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OSHA Silica Rules Classes

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THE CONSTRUCTION STANDARD

What does the new Silica Rule mean for you and business? We'll discuss it here:

OSHA’s issued the new Respirable Silica standard will be enforced on June 23, 2017 for the construction industry.  This presentation will discuss the key points to the new standards such as the implementation dates, new exposure limits, medical surveillance, and engineering controls. Engineering controls have evolved tremendously in the past years.  We will discuss how the construction employer can comply with the exposure assessment and PEL (permissible exposure limit) through the combination of engineering controls and respiratory protection. The respiratory protection program requirements will be reviewed also. Learn more. Join us with an OSHA representative on the following dates:

Eau Claire - Monday, Feb 13

La Crosse - Tuesday, Feb 14

Madison - Wednesday, Feb 15

Appleton - Thursday, Feb 16

Wausau - Friday, Feb 17

7:30 – 9:00 am with time for Q&A. 
Coffee and cookies will be served!



 

 

Classes are FREE. Space is limited. Registration is recommended.
Please note: This is an OSHA informational training session and is not an OSHA credited class.

 

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What does the new Silica Rule mean for you? 

"OSHA’s Silica Standard – Table 1"

OSHA expects most employers to comply with the new silica standard by implementing Table 1. This workshop will provide instruction on how to use Table 1 and when it cannot be used.

Employers can either use a control method laid out in Table 1* of the construction standard, or they can measure workers’ exposure to silica and independently decide which dust controls work best to limit exposures to the Permissible Exposure Level (PEL) in their workplaces.

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Compliance Schedule

  • Construction: June 23, 2017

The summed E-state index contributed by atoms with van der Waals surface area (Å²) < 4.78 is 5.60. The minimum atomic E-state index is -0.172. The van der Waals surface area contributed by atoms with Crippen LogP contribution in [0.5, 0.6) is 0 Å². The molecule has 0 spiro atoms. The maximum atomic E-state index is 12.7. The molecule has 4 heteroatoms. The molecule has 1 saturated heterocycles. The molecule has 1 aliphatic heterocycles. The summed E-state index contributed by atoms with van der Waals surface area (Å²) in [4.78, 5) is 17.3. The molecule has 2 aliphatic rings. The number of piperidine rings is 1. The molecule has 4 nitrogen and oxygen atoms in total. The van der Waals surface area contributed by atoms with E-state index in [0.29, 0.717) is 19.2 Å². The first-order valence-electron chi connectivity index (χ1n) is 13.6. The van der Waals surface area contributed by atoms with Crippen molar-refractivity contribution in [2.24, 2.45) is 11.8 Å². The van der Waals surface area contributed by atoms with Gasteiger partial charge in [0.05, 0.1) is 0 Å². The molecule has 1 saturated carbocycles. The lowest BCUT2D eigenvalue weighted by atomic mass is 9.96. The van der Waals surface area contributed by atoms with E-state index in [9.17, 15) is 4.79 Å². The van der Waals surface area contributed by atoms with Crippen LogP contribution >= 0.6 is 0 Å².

• General Industry and Maritime: June 23, 2018
  • Hydraulic Fracturing: June 23, 2018

The Standards Necessary Requirements

  • Establish and implement a written exposure control plan that identifies tasks that involve exposure and methods used to protect workers, including procedures to restrict access to work areas where high exposures may occur.
  • Designate a competent person to implement the written exposure control plan.
  • Restrict practices that expose workers to silica where feasible alternatives are available.
  • Offer medical exams—including chest X-rays and lung function tests—every three years for workers who are required by the standard to wear a respirator for 30 or more days per year.
  • Train workers on work operations that result in silica exposure and ways to limit exposure.
  • Keep records of workers’ silica exposure and medical exams.

Exposure Control Specifications

  • Measure the amount of silica that workers are exposed to if it may be at or above an action level of 25 μg/m3 (micrograms of silica per cubic meter of air), averaged over an eight hour day.
  • Protect workers from respirable crystalline silica exposures above the permissible exposure limit of 50 μg/m3, averaged over an eight-hour day.

Where the Standard Does Not Apply

The standard does not apply where exposure will remain low under any foreseeable condition; for example, when only performing tasks such as mixing mortar; pouring concrete footers, slab foundation and foundation walls; and removing concrete form work.

More About the Hazards of Silica Exposure

Occupational exposure to crystalline silica often occurs as part of or working alongside common workplace operations involving cutting, sawing, drilling, and crushing of concrete, brick, block, rock, and stone products. Operations using sand products can also result in worker inhalation of small (respirable) crystalline silica particles in the air. Health effects from silica exposures include:

  • Silicosis, a disabling, non-reversible and sometimes fatal lung disease;
  • Other non-malignant respiratory diseases, such as chronic bronchitis;
  • Lung cancer; and Kidney disease, including nephritis and end-stage renal disease.

To a lesser extent, there is cause for concern that silica exposures may be associated with auto-immune disorders and cardiovascular disease.

Additional information on OSHA’s silica rule can be found at www.osha.gov/silica

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